“Why should we study for a future that is being taken away from us, that is being stolen for profit?” These powerful words were delivered by Greta Thunberg, the renowned 16-year-old activist, at the youth climate strike in New York City. On September 20th, over 60,000 students marched from Foley Square to Battery Park in hopes of drawing further attention to the importance of climate crisis. There were many speakers, most under the age of 20, including Thunberg herself and Marisol Rivera, a 13-year-old Hurricane Sandy survivor, with a performance by Willow Smith.
I spoke to a student from the NYC School, who provided a candid opinion of the event: “powerful, but in the end a little bit disappointing.” She believes that some groups of people had only taken part in an attempt to see the different performers and that many went straight to Battery Park, which defeated the main purpose of marching. We can argue whether these musical performances were a necessary lure or not, but the overall media coverage was strong.
There had been an extensive debate over whether children and teens should be exempt from school on the day of the strike. Many teachers were worried that the students would use this opportunity to skip school with no intention of participating in the rally, but Mayor De Blasio later announced that students could be dismissed with parental authorization, giving 1.1 million kids the opportunity to attend the march. It seemed appropriate to ask one of the most respected teachers at RHS, Ms. Kalebic, about her thoughts on teens taking a stand, “I think it’s great that students are getting involved in issues concerning our future, especially their own.”
I also reached out to the Superintendent for Ridgewood Public Schools, Daniel Fishbein, and asked about how a walk-out of this significance is viewed from an executive perspective. He mentioned that, of course, there are rules to follow regarding attendance, so an open deviance walk-out would “be problematic.” However, if a student were to have parental permission to attend a demonstration or RHS was to organize an orderly program with administrative permission, it would very likely be approved.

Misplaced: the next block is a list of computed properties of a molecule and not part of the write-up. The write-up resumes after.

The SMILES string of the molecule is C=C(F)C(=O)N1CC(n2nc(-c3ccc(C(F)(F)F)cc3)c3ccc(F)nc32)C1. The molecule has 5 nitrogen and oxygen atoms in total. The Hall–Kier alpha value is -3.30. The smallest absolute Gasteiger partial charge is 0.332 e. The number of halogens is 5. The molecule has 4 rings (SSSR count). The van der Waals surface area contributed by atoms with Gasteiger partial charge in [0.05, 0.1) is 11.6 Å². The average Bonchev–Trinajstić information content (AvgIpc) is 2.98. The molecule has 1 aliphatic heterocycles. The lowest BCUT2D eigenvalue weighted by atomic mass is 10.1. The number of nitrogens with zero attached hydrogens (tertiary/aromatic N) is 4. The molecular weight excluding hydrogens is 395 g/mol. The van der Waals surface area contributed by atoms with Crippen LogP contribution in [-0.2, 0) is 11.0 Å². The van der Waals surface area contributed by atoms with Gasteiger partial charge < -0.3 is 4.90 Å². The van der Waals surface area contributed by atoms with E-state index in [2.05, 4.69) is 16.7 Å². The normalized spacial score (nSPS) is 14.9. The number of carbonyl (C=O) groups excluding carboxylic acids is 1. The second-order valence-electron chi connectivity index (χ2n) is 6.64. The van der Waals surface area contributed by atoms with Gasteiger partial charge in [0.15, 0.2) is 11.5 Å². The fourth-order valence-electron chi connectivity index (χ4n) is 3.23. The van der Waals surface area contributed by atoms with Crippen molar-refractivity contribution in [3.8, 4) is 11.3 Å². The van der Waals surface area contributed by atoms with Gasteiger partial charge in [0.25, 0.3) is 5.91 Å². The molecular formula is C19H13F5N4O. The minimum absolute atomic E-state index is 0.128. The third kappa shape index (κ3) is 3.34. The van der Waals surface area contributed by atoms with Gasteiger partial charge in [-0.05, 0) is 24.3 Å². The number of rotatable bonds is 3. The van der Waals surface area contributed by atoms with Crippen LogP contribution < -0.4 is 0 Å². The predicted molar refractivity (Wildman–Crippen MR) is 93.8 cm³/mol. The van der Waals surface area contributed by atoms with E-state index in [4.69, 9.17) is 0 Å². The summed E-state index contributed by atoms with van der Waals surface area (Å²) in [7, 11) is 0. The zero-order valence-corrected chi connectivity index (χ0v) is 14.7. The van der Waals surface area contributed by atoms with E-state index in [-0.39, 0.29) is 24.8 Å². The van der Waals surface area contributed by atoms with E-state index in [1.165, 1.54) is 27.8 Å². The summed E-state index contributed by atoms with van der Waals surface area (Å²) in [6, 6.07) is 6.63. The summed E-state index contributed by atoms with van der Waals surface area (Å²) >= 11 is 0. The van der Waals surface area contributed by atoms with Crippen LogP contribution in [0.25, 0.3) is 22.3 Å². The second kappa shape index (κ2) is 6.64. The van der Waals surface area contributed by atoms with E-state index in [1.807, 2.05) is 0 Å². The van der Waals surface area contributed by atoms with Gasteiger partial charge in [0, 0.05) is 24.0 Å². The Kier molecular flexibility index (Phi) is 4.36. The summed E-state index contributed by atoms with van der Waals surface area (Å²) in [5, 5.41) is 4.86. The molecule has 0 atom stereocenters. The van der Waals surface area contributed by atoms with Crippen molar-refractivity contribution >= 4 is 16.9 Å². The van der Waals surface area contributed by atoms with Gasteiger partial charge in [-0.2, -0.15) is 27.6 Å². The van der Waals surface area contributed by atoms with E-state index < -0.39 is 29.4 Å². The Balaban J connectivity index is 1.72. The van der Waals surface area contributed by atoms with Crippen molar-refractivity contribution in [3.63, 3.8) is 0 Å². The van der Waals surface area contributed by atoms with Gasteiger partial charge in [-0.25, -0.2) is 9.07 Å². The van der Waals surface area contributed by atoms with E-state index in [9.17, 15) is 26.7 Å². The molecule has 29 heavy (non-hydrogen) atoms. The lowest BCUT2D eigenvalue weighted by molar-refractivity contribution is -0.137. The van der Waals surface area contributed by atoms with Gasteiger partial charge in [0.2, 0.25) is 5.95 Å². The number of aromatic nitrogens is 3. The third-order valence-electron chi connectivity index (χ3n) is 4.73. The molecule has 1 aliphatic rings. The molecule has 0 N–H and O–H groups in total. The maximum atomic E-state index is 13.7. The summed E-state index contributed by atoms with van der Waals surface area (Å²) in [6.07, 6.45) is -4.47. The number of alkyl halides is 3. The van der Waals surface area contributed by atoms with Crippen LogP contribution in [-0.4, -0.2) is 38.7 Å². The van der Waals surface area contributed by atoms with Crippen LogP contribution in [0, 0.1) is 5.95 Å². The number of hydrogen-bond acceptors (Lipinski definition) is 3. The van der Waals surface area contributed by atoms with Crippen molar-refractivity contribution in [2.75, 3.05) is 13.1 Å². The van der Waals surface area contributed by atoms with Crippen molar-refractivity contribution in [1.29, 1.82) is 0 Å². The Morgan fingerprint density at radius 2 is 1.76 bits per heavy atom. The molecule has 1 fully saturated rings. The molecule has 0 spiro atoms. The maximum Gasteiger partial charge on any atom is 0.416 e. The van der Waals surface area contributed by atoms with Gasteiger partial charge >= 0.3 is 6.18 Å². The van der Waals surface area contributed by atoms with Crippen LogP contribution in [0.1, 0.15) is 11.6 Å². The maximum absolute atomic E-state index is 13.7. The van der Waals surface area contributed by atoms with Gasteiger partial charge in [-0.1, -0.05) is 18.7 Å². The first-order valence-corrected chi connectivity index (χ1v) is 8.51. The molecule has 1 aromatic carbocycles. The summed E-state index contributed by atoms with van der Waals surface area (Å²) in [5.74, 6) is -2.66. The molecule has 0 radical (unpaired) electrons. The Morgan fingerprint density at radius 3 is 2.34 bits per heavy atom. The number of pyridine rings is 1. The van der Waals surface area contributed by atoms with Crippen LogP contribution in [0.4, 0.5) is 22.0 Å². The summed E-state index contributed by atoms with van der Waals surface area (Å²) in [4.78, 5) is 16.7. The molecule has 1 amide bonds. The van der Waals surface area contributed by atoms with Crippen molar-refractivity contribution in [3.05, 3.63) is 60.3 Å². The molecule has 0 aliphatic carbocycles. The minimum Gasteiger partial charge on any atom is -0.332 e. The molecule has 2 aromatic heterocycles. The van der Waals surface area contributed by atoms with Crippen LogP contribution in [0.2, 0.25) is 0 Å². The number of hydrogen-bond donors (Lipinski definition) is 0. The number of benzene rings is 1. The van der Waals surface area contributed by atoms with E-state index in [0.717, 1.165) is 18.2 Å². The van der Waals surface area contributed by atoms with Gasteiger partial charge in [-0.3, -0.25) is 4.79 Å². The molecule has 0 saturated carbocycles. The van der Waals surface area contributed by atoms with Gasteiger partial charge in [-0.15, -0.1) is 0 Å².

Just days before the UN Climate Summit, Thunberg arrived in NYC on an emission-free yacht. She refused to travel by airplane because of the large carbon footprint that planes leave behind. When asked by reporters, she said Trump should “listen to the science,” but added that she believes that if no one has been able to change the President’s mind, why would she. “I’m going to now focus on spreading awareness and people, in general, will hopefully start caring and realize how big of a crisis this is.”
For decades, large corporations have contributed to global warming by burning fossil fuels, which warms up our planet and throws natural systems out of balance. Politicians keep ignoring the public’s plea for action and, every day, the Earth is affected by our ignorance. We see clear examples on a daily basis with heatwaves, rising sea levels, hurricanes, etc. These mentioned are only a few of the many consequences of global warming and the climate crisis.
Greta Thunberg caught media attention about a year ago when she began spending her school days outside of the Swedish Parliament to call for stronger action of global warming. She quickly gained a large following of supporters, mainly comprised of youth climate activists. To this day, Greta continues to focus on climate action and has announced another global climate strike, taking place on November 29th. It is a reasonable hope of mine, that this time, world leaders will listen to us and put a much-needed effort in remedying the state of our environment
Graphic: Ava Haberman